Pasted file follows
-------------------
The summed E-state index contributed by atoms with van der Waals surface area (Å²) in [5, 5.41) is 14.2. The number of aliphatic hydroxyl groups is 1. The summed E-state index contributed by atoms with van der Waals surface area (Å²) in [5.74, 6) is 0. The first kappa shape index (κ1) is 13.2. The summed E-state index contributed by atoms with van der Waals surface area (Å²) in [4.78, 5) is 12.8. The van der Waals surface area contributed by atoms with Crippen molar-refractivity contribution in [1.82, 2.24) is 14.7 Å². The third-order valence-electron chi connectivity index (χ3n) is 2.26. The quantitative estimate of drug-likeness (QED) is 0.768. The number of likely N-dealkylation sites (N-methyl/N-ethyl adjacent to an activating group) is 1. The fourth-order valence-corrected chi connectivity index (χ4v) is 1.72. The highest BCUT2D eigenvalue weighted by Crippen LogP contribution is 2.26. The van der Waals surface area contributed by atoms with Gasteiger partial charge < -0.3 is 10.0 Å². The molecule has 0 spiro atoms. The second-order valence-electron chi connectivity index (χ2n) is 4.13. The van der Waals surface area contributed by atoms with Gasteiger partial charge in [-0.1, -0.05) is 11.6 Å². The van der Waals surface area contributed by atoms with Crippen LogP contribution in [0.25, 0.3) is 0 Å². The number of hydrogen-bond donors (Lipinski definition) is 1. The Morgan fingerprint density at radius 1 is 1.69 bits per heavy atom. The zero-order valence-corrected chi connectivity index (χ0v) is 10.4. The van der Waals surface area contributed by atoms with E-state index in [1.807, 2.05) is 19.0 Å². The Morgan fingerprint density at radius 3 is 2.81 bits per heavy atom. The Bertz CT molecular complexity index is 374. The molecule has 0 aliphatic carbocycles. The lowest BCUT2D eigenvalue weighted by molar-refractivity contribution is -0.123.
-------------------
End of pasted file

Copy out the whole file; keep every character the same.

The summed E-state index contributed by atoms with van der Waals surface area (Å²) in [5, 5.41) is 14.2. The number of aliphatic hydroxyl groups is 1. The summed E-state index contributed by atoms with van der Waals surface area (Å²) in [5.74, 6) is 0. The first kappa shape index (κ1) is 13.2. The summed E-state index contributed by atoms with van der Waals surface area (Å²) in [4.78, 5) is 12.8. The van der Waals surface area contributed by atoms with Crippen molar-refractivity contribution in [1.82, 2.24) is 14.7 Å². The third-order valence-electron chi connectivity index (χ3n) is 2.26. The quantitative estimate of drug-likeness (QED) is 0.768. The number of likely N-dealkylation sites (N-methyl/N-ethyl adjacent to an activating group) is 1. The fourth-order valence-corrected chi connectivity index (χ4v) is 1.72. The highest BCUT2D eigenvalue weighted by Crippen LogP contribution is 2.26. The van der Waals surface area contributed by atoms with Gasteiger partial charge < -0.3 is 10.0 Å². The molecule has 0 spiro atoms. The second-order valence-electron chi connectivity index (χ2n) is 4.13. The van der Waals surface area contributed by atoms with Gasteiger partial charge in [-0.1, -0.05) is 11.6 Å². The van der Waals surface area contributed by atoms with Crippen LogP contribution in [0.25, 0.3) is 0 Å². The number of hydrogen-bond donors (Lipinski definition) is 1. The Morgan fingerprint density at radius 1 is 1.69 bits per heavy atom. The zero-order valence-corrected chi connectivity index (χ0v) is 10.4. The van der Waals surface area contributed by atoms with E-state index in [1.807, 2.05) is 19.0 Å². The Morgan fingerprint density at radius 3 is 2.81 bits per heavy atom. The Bertz CT molecular complexity index is 374. The molecule has 0 aliphatic carbocycles. The lowest BCUT2D eigenvalue weighted by molar-refractivity contribution is -0.123.